Well, you should be able to narrow down the cause of the problem by doing (on your Gentoo box):

Code:
netstat --numeric-ports -l


which will show you what ports are listening. If everything seems fine there (which it probably is because you said it works fine locally) then yes, I'd agree that your freesco box is suspect. Never touched freesco before, so I can't be of much help, but there should be some way to monitor incoming/outgoing connections so you can see what is being allowed in/out. My guess is it isn't configured correctly to allow inbound 59xx.

You could also try launching VNC on port 22 and seeing if you can then connect since you know inbound port 22 is working.

And, finally, there's always the VNC FAQ:

Quote:

Q20 My viewer failed to connect to my server!
VNC relies on a correctly-configured and operational TCP/IP network, so please make 100% sure that your TCP/IP setup is right before you start asking questions on the mailing list. Here are some things you should check before assuming it's a VNC problem; consult your local expert if you don't know how to check them:

Can you ping the server machine from the client?
Is the VNC server definitely running on the server machine?
The server listens on port 5900+displaynumber. Can you telnet to this port from the client machine?
Have you specified the address correctly to the viewer? If you're using a display number other than zero for the server, (usually the case on Unix machines), did you remember to specify it?
Is the server name known to the DNS? Try using an explicit IP address instead of a name (eg. 123.456.78.9:0 instead of snoopy:0).
Do you have any firewalls or proxies in the way that could be blocking acess?
If using the java client, did you remember to specify the correct port as part of the URL? (eg. http://snoopy:5800)?
Can you try running either the server, or the client, or both, on different machines on your network to find whether the problem is at one end or the other?
Can you try running the software on a different architecture? eg., if you are having problems viewing a PC from another PC, can you try connecting from a Unix machine?


--kurt
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PostPosted: Thu May 02, 2002 8:40 pm    Post subject: Reply with quote

Solved! :-)
What I did wrong with the tunneling is that I thought you had to do ssh forwarding from the freesco box but actually you have to use the ip from you box behind the firewall. Afterwards it always seems logical. I've connected with ssh through the firewall directly to my Gentoo box. So in that environment the port forwarding takes place and not on the freesco box. So those ports can be closed again (except for the ssh one of course). And now I completely understand the power of this method :-).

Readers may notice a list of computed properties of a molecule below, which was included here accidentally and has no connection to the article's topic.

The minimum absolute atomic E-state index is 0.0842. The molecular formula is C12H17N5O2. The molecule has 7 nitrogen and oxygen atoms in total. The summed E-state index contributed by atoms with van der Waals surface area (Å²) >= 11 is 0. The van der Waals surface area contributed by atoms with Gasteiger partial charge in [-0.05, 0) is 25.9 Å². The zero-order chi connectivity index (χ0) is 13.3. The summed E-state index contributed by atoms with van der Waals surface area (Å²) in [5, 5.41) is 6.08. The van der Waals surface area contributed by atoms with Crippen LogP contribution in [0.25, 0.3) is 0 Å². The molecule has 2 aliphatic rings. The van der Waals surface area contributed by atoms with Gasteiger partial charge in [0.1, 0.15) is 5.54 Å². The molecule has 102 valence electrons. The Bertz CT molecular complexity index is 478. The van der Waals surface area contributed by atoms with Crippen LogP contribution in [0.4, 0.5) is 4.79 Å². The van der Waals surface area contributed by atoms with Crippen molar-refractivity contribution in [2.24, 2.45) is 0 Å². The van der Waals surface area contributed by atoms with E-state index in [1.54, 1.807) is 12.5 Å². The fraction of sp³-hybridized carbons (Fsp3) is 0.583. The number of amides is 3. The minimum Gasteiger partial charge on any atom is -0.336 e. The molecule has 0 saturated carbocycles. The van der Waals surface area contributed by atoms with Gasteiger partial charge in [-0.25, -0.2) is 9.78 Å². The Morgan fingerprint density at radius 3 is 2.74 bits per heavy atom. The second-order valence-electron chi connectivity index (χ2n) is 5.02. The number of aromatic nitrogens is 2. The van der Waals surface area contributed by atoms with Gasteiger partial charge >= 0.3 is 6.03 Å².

For anyone who is interested, this was the website I got it from, and it was damn hard to find (but is was fun!).

http://drvandv.com/freesco/VNC
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PostPosted: Fri May 10, 2002 7:49 pm    Post subject: Reply with quote

You could always just screen the emerge, that way you can ssh in and connect to the screen...
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PostPosted: Tue May 21, 2002 10:00 am    Post subject: Reply with quote

Nice, but what is happening if the target computer is behind a firewall?
I mean, at home my computer is connected via adsl to some crazy ISP that just hides the clients...:-(
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PostPosted: Tue May 21, 2002 11:27 am    Post subject: Reply with quote

pacman wrote:
Nice, but what is happening if the target computer is behind a firewall?


If you have access to that firewall, you can punch a hole through it to allow whatever traffic you want. If you don't have access to the firewall, you can run whatever service you want (ssh, vnc, etc.) over a different port that is open on the firewall (tcp 80 is generally a safe one)

--kurt
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PostPosted: Tue May 21, 2002 12:18 pm    Post subject: Reply with quote

The problem is that my coputer from home is realy hidden!!!
It does not respond even for ping...
I don't know, maybe u know some way to pass it?
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PostPosted: Tue May 21, 2002 12:42 pm    Post subject: Reply with quote

pacman wrote:
The problem is that my coputer from home is realy hidden!!!
It does not respond even for ping...


It could be any number of things and there could be any number of ways to bypass it. You need to provide a bit more information about the way your ISP has their network configured. Are they using NAT? Is there a firewall involved? What have you tried so far?


--kurt